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From the water access site map, it appears that there are a few places on the very lower part of the Skagit. "North fork" and "Diking district #22" look interesting from the satellite photos. Would it be possible to catch SRC by wading in these type of areas? This type of fishing is all new to me and I'm just trying to do some homework to get a handle on the area. Thanks for any input or guidance, Jim
 

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From the water access site map, it appears that there are a few places on the very lower part of the Skagit. "North fork" and "Diking district #22" look interesting from the satellite photos. Would it be possible to catch SRC by wading in these type of areas? This type of fishing is all new to me and I'm just trying to do some homework to get a handle on the area. Thanks for any input or guidance, Jim
As stonefish posted the main issue will be if the river is open to fishing of any sort. Wading the lower river can be tricky. The bottom is mostly silt and can be a little soft. Cutts prefer cover in the form of woody debris, snags, sunken stumps, log jams, and the like. Which also make wading challenging and dangerous. Fishing from a boat is a better option if one is available. There are always cutts in the river but they won't come into the lower river in numbers until mid to late August at the earliest.
 

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I used to fish SRC in the lower Skagit, but always from a boat. As Kerry points out, the places where SRC hang out and the silty muddy river bottom are not conducive to wading.

And WDFW (aka Washington Department of Salmon) in its infinite wisdom decided to close the Skagit to all gamefishing opportunity this year from July 16 until December 16, basically voiding the entire SRC and bull trout seasons this year.
 

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Jim-

As others have pointed out the Skagit and especially the lower river for sea-run cutthroat it is best from a boat. Because of the volume of water and sheer size the Skagit is a tough river to dial in the fishing for its cutthroat and especially so for a newbie. While it is possible to do well on sea-runs on the lower Skagit from the bank the locations are limited and often not easily fished. To have any consistent success requires a sound foundation in the cutthroat game and reasonable knowledge of the river and its waters.

As Kerry points out consistent Skagit cutthroat usually begins in mid to late August. The onset of the good fishing (double digit days) is depending on having lower flows which in rare years can begin in late July but usually a month later. The early "season" fishing usually involves fishing in "dirty water" with visibility of a foot or less common thus making reading the water difficult. The best water to learn the river cutthroat game would be the Stillaguamish but unfortunately the main river is all ready closed and will remain so until next June! Apparently WDFW has decided with its co-managers that target game fish species on north Sound rivers is only appropriate when there are in-river salmon fisheries which are dependent on having harvestable surpluses.

As pointed out the Skagit is open for only 1 more week. If you want to explore for game fish this time of year and the expected water conditions I would shift your focus to the bull trout. The anadromous fish are not entering the river is spurts of fast traveling fish. Targeting them this time year is a tough game with high and often dirty water and inconsistent pods of fast moving fish. However the rewards can be big.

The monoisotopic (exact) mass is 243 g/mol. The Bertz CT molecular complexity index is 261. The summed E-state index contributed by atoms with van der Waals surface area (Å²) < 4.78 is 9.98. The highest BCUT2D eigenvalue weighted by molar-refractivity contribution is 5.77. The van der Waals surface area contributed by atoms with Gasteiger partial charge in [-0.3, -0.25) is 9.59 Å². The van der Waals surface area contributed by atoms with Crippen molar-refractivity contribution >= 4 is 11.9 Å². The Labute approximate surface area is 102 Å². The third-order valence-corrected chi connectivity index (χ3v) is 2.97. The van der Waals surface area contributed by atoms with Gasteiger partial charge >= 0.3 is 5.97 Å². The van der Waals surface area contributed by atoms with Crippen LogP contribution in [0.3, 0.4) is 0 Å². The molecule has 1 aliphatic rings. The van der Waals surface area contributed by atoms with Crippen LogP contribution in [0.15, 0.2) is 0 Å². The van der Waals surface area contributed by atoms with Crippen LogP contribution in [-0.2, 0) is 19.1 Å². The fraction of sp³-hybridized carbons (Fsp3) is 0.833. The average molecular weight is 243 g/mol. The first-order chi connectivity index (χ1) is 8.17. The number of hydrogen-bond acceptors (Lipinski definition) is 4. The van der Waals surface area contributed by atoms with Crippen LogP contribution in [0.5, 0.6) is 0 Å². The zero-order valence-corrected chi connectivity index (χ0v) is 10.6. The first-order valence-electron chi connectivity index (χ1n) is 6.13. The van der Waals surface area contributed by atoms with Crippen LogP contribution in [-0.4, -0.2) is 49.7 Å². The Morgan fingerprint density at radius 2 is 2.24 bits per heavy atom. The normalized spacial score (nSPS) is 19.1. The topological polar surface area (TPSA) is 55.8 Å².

WW-
I'm planning on attending the early August commission meeting to express my did-satisfaction with this new management paradigm though based on WDFW decision makers responses to my questions during NOF this spring I will be on a fool's errand. I believe the current regulations maybe inconsistent to agency/commission stated policies and/or priorities.

I do encourage anyone interested in chasing game fish species during the summer/fall on the Skagit and Stillaguamish (and potentially other rivers) email those concerns to the WDFW commission. The closures on the Skagit and Stillaguamish this year will not put one additional wild coho on the spawning grounds. It appears that the co-managers have decided that the minimal salmon impacts for those of us targeting game fish are a low priority and better used to support tribal fisheries.

Curt
 

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"If they're going to pretend to manage the fish, I'll pretend to fish for them."
That statement is a perfect fit...once again.
Perhaps it is time for a court case...and I'll need a couple of fishery experts to testify on my behalf when I get ticketed for fishing with a pointless fly.
 

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I do encourage anyone interested in chasing game fish species during the summer/fall on the Skagit and Stillaguamish (and potentially other rivers) email those concerns to the WDFW commission. The closures on the Skagit and Stillaguamish this year will not put one additional wild coho on the spawning grounds. It appears that the co-managers have decided that the minimal salmon impacts for those of us targeting game fish are a low priority and better used to support tribal fisheries.
I'd be happy to run down to Olympia and say a piece.
As Steve pointed out, our impact would likely be in the neighborhood of 1.5 coho. It seems criminal that the state couldn't see fit to negotiate two fucking salmon away from the tribes and marine areas so we could have a trout season.
 
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